Sleeping Child wolf pack (near Sula, MT) put down after much unsuccessful hazing
At first there were eleven wolves and 3 were killed after repeated attempts to haze them from livestock on private land in the East Fork of the Bitterroot River. The attacks continued and the pack did not follow elk into the high country. As a result the remaining eight were (are) being killed.
I'm a strong advocate of hazing as first choice. I know Wildlife Services folks generally would not bother, but earlier this year, Montana FWP was very successful hazing a pack uphill in the Wall Creek area near Ennis.
Here is the story. " Eight wolves shot near Sula." By Nick Gevock of The Montana Standard.
The wolf population has increased markedly in SW Montana in recent years. Early predictions were that it would never have more than a pack or two.
Here the the news release from Montana FWP. It was put out on August 2.
Region 2. 3201 Spurgin Road · Missoula, MT 59804
Contact: Vivaca Crowser, Information Officer (406) 542-5518,
Carolyn Sime, Wolf Program Coordinator (406) 461-0587,
Wolf-Related Livestock Depredation Confirmed East of Sula
A wolf-related livestock depredation was reported east of Sula, Montana on August 1. USDA Wildlife Services investigated and confirmed that one calf was killed by wolves on private land.
Since May, Montana Fish, Wildlife & Parks and USDA Wildlife Services have documented other confirmed wolf kills on private land in the area and at least two instances of adult wolves chasing horses near ranch buildings. A combination of non-lethal activities by FWP and area landowners and the incremental lethal removal of three adult wolves in the Sleeping Child Pack have not stopped the depredations. FWP authorized the removal of the rest of the pack.
The Sleeping Child pack consists of three adults and seven pups. The pups are still localized at rendezvous sites this time of year, but are big enough to travel short distances to scavenge livestock killed by adults. FWP recently documented pups traveling with the adults near livestock. This raises concerns that pups are learning to recognize livestock as a food source.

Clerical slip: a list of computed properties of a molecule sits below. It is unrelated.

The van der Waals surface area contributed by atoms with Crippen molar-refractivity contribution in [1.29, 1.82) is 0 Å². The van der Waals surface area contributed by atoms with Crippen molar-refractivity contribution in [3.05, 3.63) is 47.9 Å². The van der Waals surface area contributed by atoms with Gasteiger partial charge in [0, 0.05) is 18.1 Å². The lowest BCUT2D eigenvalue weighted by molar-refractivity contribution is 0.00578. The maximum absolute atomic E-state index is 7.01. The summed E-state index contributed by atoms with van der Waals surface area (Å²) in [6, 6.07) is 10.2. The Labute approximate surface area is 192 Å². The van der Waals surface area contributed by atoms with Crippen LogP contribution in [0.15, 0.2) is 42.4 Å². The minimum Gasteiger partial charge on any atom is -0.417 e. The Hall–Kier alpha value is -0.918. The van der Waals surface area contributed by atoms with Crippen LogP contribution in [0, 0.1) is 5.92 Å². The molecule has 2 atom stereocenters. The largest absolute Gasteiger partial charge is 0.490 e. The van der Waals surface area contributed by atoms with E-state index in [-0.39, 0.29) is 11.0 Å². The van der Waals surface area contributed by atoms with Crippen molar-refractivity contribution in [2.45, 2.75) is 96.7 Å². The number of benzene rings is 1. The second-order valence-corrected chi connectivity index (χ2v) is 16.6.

"This recent incident brings the total losses to two yearling steers, two calves, and one dog, plus two injured calves," said Carolyn Sime, FWP wolf program coordinator. "FWP mounted a significant field effort to closely monitor wolf activity and increase human presence near the livestock, and to harass wolves out of the area. FWP also hauled away two yearling steer carcasses that died of natural causes to eliminate the attractant. However, the pack has keyed into livestock repeatedly and did not follow wild prey to higher elevations this summer," she said.
Under the federal regulations in effect in the southwest Montana experimental area, lethal control efforts can be authorized for a total of 45 days. Efforts could extend out to September 14, but are expected to wrap up sooner.
"We regret that livestock have been lost and that we had to make this difficult decision," says Mack Long, FWP Regional Supervisor in Missoula. "Part of what is required to help wolves fit back into the Montana landscape is striking the balance between finding ways for livestock and wolves to coexist and judiciously applying lethal control for problem animals."
FWP 's federally approved wolf management program aims to conserve and actively manage a recovered wolf population in a manner similar to the way Montana manages lions and black bears. More than 256 wolves--in about 46 packs and about 19 breeding pairs--inhabit Montana. Montana seeks to maintain a benchmark of 15 breeding pairs of wolves in Montana.
The public can help FWP monitor Montana's wolf population by reporting wolves or wolf sign on line at www.fwp.mt.gov/wildthings/wolf, mailing a pre-printed postcard available at all FWP offices, or calling the nearest FWP regional office or Carolyn Sime, statewide wolf coordinator, at 406-444-3242. Data gathered from the public helps FWP document wolf activity in new areas. It also helps FWP confirm pack size and wolf distribution.
Return to Ralph Maughan's wolf report